Identity In, ‘Spirituality’ Out For Jewish Teens
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Identity In, ‘Spirituality’ Out For Jewish Teens

Hannah Dreyfus is a staff writer at the New York Jewish Week. She covers abuses of power in non-profit and religious settings. She heads up the Investigative Journalism Fund, an initiative to fill a gap in investigative and enterprise reporting. Reach her at hannah@jewishweek.org

What do the Jewish members of Generation Z — the one right behind the millennials — want?

Not conventional “spiritual” practices, including synagogue attendance, it turns out. What they do want, according to a major report released last week by the New York-based Jewish Education Project, is to be better human beings.

The study, based on the views of 139 teens between the ages of 12 ½ and 17 and from four cities — Atlanta, Boston, Denver and Los Angeles — found that while Jewish teenagers take deep pride in their tribal Jewish identity, they are largely checking out of traditional kinds of Jewish engagement.

“The report sets out a new way of looking at success when it comes to Jewish teen engagement today,” said David Bryfman, chief innovation officer at JEP, a nonprofit that works with Jewish educators and clergy. “We can’t keep asking the questions we used to ask, like ‘How can we get more members?’ or ‘How can our programs make kids more Jewish?’ If we want to reach Jewish teens today the question has to be ‘how can this program make teens more successful as human beings?’” he said, in a phone interview.

According to Bryfman, the study outlines a different metric for measuring success than those previously used by organizations like Taglit-Birthright Israel, largely considered the most successful effort to engage young Jewish adults in recent history. While Birthright calculates success rates by the likelihood that participants will engage in Jewish activities or embrace Jewish attitudes after the trip — lighting Shabbat candles, attending High Holiday services, supporting Israel or marrying someone Jewish — he said the study’s “groundbreaking” contribution was a different message to reach teens.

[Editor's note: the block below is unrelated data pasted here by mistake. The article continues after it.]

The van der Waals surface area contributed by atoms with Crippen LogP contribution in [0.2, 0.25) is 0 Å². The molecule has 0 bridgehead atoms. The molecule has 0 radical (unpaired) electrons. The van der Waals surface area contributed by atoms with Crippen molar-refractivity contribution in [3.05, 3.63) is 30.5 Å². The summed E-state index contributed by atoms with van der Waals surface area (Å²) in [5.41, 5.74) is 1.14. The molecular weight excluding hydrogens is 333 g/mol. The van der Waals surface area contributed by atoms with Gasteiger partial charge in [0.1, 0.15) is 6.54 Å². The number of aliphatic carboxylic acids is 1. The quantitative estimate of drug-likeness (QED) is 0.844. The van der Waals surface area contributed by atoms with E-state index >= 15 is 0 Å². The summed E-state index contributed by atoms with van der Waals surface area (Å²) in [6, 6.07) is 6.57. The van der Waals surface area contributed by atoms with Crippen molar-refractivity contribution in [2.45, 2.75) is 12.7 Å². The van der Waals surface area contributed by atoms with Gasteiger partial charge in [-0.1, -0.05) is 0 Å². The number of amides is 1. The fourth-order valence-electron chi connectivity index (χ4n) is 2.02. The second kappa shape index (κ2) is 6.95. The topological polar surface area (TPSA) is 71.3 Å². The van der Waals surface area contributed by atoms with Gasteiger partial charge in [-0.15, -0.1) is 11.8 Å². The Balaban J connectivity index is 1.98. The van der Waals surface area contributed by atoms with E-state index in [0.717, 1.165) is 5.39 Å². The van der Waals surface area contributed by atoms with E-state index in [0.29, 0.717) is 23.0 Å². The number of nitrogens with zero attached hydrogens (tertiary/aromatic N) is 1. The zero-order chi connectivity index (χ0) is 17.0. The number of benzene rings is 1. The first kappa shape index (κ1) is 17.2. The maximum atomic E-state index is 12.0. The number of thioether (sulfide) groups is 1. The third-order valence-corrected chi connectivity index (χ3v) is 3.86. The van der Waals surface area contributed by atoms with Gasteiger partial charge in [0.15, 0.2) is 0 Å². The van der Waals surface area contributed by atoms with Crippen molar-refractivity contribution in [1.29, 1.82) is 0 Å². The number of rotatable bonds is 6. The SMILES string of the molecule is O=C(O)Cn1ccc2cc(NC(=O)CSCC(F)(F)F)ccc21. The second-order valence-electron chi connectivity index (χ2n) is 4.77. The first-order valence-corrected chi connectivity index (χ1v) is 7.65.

“For most Jewish teens, these classic measurements of Jewish identity are so far from their reality that they’re not really measuring anything of value,” he said. “Teens want to know how will this program help me flourish and become a more successful human being, not will I go to Rosh HaShanah services afterwards.”

Tess Korn, 17, a Jewish teen from Forest Hills, said her experience at Sababa Surf Camp, a new immersive teen summer program that teaches teens how to surf while blending in Jewish themes and learning, did more to bolster her Jewish identity than going to synagogue with her family. (The camp, and other similar immersive summer programs aimed at teens, is funded in part by the JEP.) Though she grew up in an active Conservative household, “singing ‘MaTovu’ and then running into the ocean” did more to enforce her connection to Judaism than the Hebrew school classes she attended weekly since kindergarten, she said.

“Praying through meditation every morning reminded me of the Jewish aspect,” she said, adding that the surf instructors taught them to repeat the famous maxim from Pirkei Avot, Ethics of the Fathers, as they rode the waves: “For a righteous man can fall seven times and rise.”

The study also found that teens think of their Jewish identity as “cool,” thanks in large part to messaging from pop culture, said Bryfman.

“Being Jewish is no longer being the ‘nebby’ Woody Allen character or even the nerdy Jerry Seinfeld — today, Jews are the pop culture heroes, like Seth Rogan, Drake or Adam Sandler,” he said.

The national conversation about race and identity, fueled by movements like Black Lives Matter, is also helping this perception germinate, he said.

“Jewish teens are living in an increasingly tribal society — they feel pride about being Jewish the same way black, Hispanic, or Asian kids relate to their cultural and ethnic identity.”

Trying to judge the success of programs by looking at fixed rituals, Bryfman argued, is flawed to begin with.

“If ritualized synagogue life can’t adapt to that new reality, our community is going to be very challenged as these young people grow up.”

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